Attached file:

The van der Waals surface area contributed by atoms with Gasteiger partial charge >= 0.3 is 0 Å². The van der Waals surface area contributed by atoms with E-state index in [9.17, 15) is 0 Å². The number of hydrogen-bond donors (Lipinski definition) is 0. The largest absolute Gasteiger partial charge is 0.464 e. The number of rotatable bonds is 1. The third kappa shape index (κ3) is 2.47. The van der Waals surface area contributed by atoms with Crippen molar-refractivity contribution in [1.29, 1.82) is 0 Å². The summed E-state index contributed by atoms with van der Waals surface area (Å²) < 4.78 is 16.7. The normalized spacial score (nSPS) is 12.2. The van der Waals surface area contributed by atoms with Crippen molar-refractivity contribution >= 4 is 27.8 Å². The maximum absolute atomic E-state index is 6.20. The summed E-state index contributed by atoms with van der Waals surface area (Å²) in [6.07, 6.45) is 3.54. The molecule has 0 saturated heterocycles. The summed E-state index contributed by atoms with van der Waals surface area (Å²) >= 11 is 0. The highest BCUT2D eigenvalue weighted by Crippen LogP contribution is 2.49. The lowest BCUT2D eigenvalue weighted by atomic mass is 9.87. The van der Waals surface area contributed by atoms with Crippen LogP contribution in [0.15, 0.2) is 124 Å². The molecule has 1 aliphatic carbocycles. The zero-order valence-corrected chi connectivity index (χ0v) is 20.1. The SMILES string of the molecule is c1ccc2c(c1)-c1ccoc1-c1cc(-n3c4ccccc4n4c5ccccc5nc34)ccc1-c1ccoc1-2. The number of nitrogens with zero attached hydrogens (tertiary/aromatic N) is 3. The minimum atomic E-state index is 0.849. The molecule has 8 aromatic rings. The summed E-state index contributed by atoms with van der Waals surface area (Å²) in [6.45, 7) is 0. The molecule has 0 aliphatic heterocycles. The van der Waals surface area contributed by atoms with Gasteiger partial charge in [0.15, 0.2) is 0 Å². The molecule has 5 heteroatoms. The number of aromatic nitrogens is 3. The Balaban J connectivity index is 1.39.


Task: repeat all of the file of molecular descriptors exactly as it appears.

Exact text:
The van der Waals surface area contributed by atoms with Gasteiger partial charge >= 0.3 is 0 Å². The van der Waals surface area contributed by atoms with E-state index in [9.17, 15) is 0 Å². The number of hydrogen-bond donors (Lipinski definition) is 0. The largest absolute Gasteiger partial charge is 0.464 e. The number of rotatable bonds is 1. The third kappa shape index (κ3) is 2.47. The van der Waals surface area contributed by atoms with Crippen molar-refractivity contribution in [1.29, 1.82) is 0 Å². The summed E-state index contributed by atoms with van der Waals surface area (Å²) < 4.78 is 16.7. The normalized spacial score (nSPS) is 12.2. The van der Waals surface area contributed by atoms with Crippen molar-refractivity contribution >= 4 is 27.8 Å². The maximum absolute atomic E-state index is 6.20. The summed E-state index contributed by atoms with van der Waals surface area (Å²) in [6.07, 6.45) is 3.54. The molecule has 0 saturated heterocycles. The summed E-state index contributed by atoms with van der Waals surface area (Å²) >= 11 is 0. The highest BCUT2D eigenvalue weighted by Crippen LogP contribution is 2.49. The lowest BCUT2D eigenvalue weighted by atomic mass is 9.87. The van der Waals surface area contributed by atoms with Crippen LogP contribution in [0.15, 0.2) is 124 Å². The molecule has 1 aliphatic carbocycles. The zero-order valence-corrected chi connectivity index (χ0v) is 20.1. The SMILES string of the molecule is c1ccc2c(c1)-c1ccoc1-c1cc(-n3c4ccccc4n4c5ccccc5nc34)ccc1-c1ccoc1-2. The number of nitrogens with zero attached hydrogens (tertiary/aromatic N) is 3. The minimum atomic E-state index is 0.849. The molecule has 8 aromatic rings. The summed E-state index contributed by atoms with van der Waals surface area (Å²) in [6.45, 7) is 0. The molecule has 0 aliphatic heterocycles. The van der Waals surface area contributed by atoms with Gasteiger partial charge in [0.15, 0.2) is 0 Å². The molecule has 5 heteroatoms. The number of aromatic nitrogens is 3. The Balaban J connectivity index is 1.39.